INDIANAPOLIS – The season was five games old when Wes Saunders joined the Colts after being waived by Pittsburgh.
At 6-5, 270 pounds, Saunders was good-sized, and interim head coach Bruce Arians brought him in to help the attack.
“The first season was awesome. I got here in week six when the team was 2-3,” said Saunders. “I didn’t know what to expect. I saw a hungry, young group of guys who were ready to go. B.A. (Arians) brought me in and wanted me to block to contribute to the team. Whatever I was asked to do was what I tried to do. I was happy to contribute.”
Saunders had four receptions in Pittsburgh in 2011, and he had two with the Colts. The club’s tight ends combined to total 74 receptions. Saunders started three times when Fleener was injured, while all three tight ends opened late in the season against Tennessee.
This year, Saunders will be learning another new offense. New coordinator Pep Hamilton is installing a version of the West Coast Offense with the club, and Saunders approaches the opportunity eagerly.
“You have to have an open mind,” said Saunders. “This is the third offense I’ve learned in my third year. I had to learn under Todd Haley in Pittsburgh, then last year’s offense here. Now, it’s Coach Pep. It’s keeping me sharp, to say the least. Whatever I can do to contribute, that’s my goal. I want to be a jack of all trades.”
Saunders says learning quickly is a strength. He made the Steelers in 2011 as an undrafted free agent, and the lockout kept players from assimilating themselves with clubs until labor matters were resolved near the start of camp.
Saunders went from his couch in North Carolina to Pittsburgh’s camp in the blink of an eye.
He had to learn on the fly again last year with the Colts when coming over before the sixth game.
“I did feel comfortable. I felt the veterans in Pittsburgh taught me a lot,” said Saunders. “I was able to come over and play, especially when Coby (Fleener) went down. That was my second week here, and I had to fill in for him and the Tennessee win was a big one. It really boosted my confidence and made me feel like a veteran.”
Saunders feels the blocking aspect of his game can be a ticket to stay, though he wants to prove himself downfield, too.
“I think I can do both. I can block on the line. The blocking aspect of my game will help,” said Saunders. “I’ve been asked to come out of the backfield and pull. I feel like by working, I’ve gotten (everything) together. I want to do everything well.”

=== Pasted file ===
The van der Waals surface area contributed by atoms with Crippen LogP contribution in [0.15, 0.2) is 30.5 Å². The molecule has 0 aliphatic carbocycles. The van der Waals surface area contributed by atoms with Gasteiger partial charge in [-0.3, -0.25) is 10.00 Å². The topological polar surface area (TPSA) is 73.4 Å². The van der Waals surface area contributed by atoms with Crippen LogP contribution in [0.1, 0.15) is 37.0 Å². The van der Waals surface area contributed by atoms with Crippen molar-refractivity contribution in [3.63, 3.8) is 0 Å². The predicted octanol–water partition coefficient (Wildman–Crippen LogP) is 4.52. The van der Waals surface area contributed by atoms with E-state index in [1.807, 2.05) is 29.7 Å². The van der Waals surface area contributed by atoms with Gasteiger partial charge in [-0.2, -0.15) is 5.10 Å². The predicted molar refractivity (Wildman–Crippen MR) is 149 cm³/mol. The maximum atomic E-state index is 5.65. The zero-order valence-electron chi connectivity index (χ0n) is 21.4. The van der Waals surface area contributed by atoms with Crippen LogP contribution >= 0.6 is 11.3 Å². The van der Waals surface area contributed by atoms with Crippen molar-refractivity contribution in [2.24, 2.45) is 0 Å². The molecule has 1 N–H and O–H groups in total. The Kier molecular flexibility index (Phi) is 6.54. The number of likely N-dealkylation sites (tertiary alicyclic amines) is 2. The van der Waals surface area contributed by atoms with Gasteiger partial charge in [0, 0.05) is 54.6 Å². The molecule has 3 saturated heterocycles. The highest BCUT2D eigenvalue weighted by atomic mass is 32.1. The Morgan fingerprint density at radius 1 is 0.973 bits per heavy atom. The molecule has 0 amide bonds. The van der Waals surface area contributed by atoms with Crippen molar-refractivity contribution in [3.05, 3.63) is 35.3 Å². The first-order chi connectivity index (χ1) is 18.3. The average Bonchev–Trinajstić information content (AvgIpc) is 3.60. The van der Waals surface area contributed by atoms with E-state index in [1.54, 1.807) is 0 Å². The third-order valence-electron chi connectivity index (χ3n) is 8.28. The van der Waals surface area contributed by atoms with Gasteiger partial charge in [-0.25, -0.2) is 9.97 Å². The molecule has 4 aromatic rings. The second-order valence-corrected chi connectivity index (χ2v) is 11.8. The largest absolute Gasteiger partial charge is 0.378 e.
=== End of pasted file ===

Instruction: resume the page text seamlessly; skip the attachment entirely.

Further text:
Chuck Pagano sees a young player possessing talent and who can be used in a number of ways.
“He’s a big, athletic guy, 275 pounds or so,” said Pagano. “He can move people and should be a good in-line blocker for us. He’s athletic and is a big target. I watched him from afar (when I was ill) and when I came back, I watched him run on the “show” team against our number one defense. Guys had a tough time covering him.
“He should really give us a boost in the run game. Just like last year, we’re going to use multiple tight end sets. He should be a huge factor in the run and pass game.”
Saunders notes the youth among tight ends and the offense in general. He appreciated it last year and liked the direction provided by the staff.
“It’s (the overall youth) a wild feeling for everyone. We know what we’re capable of. We’re waiting to put it all together,” said Saunders. “I liked coming in and having Dwayne here. We’re both from North Carolina and knew exactly who each other was. I played against him at Clemson. It was a little bit of a rivalry, but we quickly became brothers.
“There are different personalities in the room, and (TE Coach) Alfredo (Roberts) told me to contribute and do everything he asked. That’s what I tried to do. I tried to be a mentor to the young guys.”
“I feel he’s just scratching the surface of what he can do. When you look up the attributes of a tight end, you see 6-5, 265, athletic. That’s him,” said Allen. “He has long arms, soft hands, and he runs well. In my eyes, he has the tools to be a good tight end. I see him becoming a very good, talented and reliable player.”
Saunders is still a young pro. This stands as the first off-season where he truly can prepare for what he will face. The time prior to his rookie year evaporated. Last year’s work was negated when he was released. He targets the time ahead as a period of potential growth in the system.
“Yes, it will be. Coming in during the season, it’s hard to find your niche,” said Saunders. “Hopefully, I will use the off-season to better myself mentally and physically.
“I have learned the league is very unforgiving, and it doesn’t wait for anyone. I am thankful to be here. I want to make some noise this year.”
Fleener started 10 of 12 appearances, missing three games in the middle of the season with a shoulder injury. Fleener had six receptions for 82 yards in the Chicago opener, one of the best rookie debuts in club history at the position. He ranked fifth on the team with 26 receptions.
At 6-6, 252, Fleener is a solid target in the passing attack. He had receptions in 11 outings. He had five receptions exceeding 20 yards, with touchdowns at Detroit and versus Houston that factored into victories.
Allen opened every game, plus the playoff outing at Baltimore. Allen was fourth on the club with 45 receptions, snapping the franchise reception record for a rookie tight end. Allen’s three touchdowns tied for third on the club, and his 521 yards ranked fourth.
Cited for his maturity and durability by Ryan Grigson and Pagano, Allen caught passes in the last 15 games. He had eight receptions exceeding 20 yards. His touchdowns against Minnesota and Green Bay helped spur victories.